On the hunch that he will not shoot me the next time I run into him, I am going to venture into Travis Swann’s territory (music critic/writer for The Murfreesboro Post) and talk about how popular music, from my personal perspective, has affected society at large.
Since I am a stone-cold rock-blues fan, I will stay within that particular genre.
A sound argument is that Elvis Presley and the Beatles had the greatest impact, ever, on rock ‘n’ roll music.
When Elvis first appeared on the Ed Sullivan Show, 1956, television viewers were able to watch him perform only from the waist up because his swivel-hipped gyrations were considered too sexually suggestive for mainstream America.
A few years later, 1964, the four mop-haired lads from Liverpool, England, also, appeared on the Ed Sullivan Show, and music and culture have not been the same since.
As I see it, "liberalism" breached what had been, for the most part, a conservative way of life.
In 1962, a young guitar whiz from Aurora, Ind., named Lonnie Mack, topped the charts with an instrumental version of Chuck Berry’s "Memphis."
Lonnie followed "Memphis" with his self-penned "Wham!," a revved-up guitar instrumental that also proved to be a commercial success.
Over the years, Lonnie has been dubbed "The Father of Modern Guitar," and here’s why I, and others, think this title is appropriate: In a metaphorical sense, Lonnie’s adventurous licks on "Memphis" and "Wham!" served as the bridge that allowed the ‘50s rockabilly guitar style of Scotty Moore, Carl Perkins, and James Burton to cross over into the ‘60s electric avenue of Eric Clapton, Jeff Beck, Jimmy Page, Jimi Hendrix, etc.—it made it alright to step outside the boundary and do what you really felt like doing.
Though I am not into folk rock, per say, Bob Dylan, arguably, is the all-time meister when it comes to speaking his mind with lyrics and music.
It would be pointless to attempt to name the musicians, politicians, philosophers, theologians, etc. Dylan has influenced, because he, in some way or the other, has influenced just about everyone who is "someone."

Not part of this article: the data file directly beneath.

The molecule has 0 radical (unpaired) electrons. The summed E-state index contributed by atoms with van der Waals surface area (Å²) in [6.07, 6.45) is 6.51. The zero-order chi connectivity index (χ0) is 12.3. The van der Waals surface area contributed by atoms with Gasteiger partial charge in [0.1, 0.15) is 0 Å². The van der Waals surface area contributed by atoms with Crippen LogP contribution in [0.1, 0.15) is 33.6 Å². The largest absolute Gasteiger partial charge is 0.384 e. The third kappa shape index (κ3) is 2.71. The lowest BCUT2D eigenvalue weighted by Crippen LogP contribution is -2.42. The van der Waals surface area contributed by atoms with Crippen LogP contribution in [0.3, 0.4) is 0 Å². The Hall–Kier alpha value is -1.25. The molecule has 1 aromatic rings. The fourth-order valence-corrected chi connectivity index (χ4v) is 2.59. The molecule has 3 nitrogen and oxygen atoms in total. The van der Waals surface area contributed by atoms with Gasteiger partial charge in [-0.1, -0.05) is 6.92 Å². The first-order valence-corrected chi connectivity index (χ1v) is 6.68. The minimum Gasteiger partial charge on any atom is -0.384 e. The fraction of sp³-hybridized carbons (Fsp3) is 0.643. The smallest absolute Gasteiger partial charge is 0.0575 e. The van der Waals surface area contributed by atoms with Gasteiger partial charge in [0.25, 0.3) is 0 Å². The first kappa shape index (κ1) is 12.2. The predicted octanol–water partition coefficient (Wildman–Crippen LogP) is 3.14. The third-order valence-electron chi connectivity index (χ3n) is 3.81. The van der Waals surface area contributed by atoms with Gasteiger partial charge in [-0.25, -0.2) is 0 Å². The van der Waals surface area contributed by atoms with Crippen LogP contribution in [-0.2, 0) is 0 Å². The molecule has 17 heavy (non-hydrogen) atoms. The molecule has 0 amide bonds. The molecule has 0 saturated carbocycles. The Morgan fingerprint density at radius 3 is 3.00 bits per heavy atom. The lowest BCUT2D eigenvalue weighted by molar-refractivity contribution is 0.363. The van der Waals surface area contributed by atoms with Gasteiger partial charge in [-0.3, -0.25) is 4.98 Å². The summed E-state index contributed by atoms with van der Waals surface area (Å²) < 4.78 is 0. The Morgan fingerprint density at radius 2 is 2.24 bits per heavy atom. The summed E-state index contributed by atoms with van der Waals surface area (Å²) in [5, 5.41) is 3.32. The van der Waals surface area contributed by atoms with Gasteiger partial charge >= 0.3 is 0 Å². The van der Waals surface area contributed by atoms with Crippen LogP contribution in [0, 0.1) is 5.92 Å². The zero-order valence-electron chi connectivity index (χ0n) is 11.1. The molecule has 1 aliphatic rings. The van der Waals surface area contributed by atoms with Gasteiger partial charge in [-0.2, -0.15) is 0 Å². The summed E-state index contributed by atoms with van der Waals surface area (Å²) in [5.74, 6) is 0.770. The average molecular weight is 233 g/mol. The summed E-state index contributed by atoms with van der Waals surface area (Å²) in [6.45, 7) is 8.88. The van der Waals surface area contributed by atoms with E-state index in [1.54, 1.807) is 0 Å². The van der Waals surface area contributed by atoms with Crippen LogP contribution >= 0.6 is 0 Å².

However, the defining moment came Aug. 15-18, 1969, on a 600-acre farm near Bethel, NY: Woodstock.
The Woodstock rock festival brought together approximately 500,000 folks of all races, creeds, religions, political backgrounds, and social backgrounds for three days of music, irresponsible sex, drug use, and speaking your mind minus any consequences, whatsoever—"Freedom," as Richie Havens so aptly sung at that very Woodstock festival.
Among many other acts, the Grateful Dead performed at Woodstock.
As far as I’m concerned, Jerry Garcia, the Dead’s founder, singer, and lead guitarist (now deceased), always will be the ultimate symbol for the term "psychedelic."
In the late ’60s – early ’70s, I started hearing about "southern rock."
Now, this might rub some of you Lynyrd Skynyrd fans the wrong way, but the first time I recall hearing the term "southern rock" was when it was applied to the Allman Brothers.
Regardless, southern rock opened a window of opportunity for country folks to put a little more "pep in their step" than they previously had been accustomed to.
In 1986, the rap group Run D.M.C. released a cover of the Aerosmith hit "Walk This Way" (for which they won the Soul Train Music Award for best rap single).
Next thing you knew, this song was being played in the homes of affluent whites all across America.
Not only did Run D.M.C. have mega success with "Walk This Way," they also contributed to the civil rights movement.
Last, but certainly not least, I’ll mention late, great, Texas guitar slinger Stevie Ray Vaughn.
Because he "rocked it" just enough, Stevie Ray, probably more than any other artist, introduced the black man’s blues to a young audience that, otherwise, might never have heard it. MP
Mike Vinson can be contacted at firstname.lastname@example.org.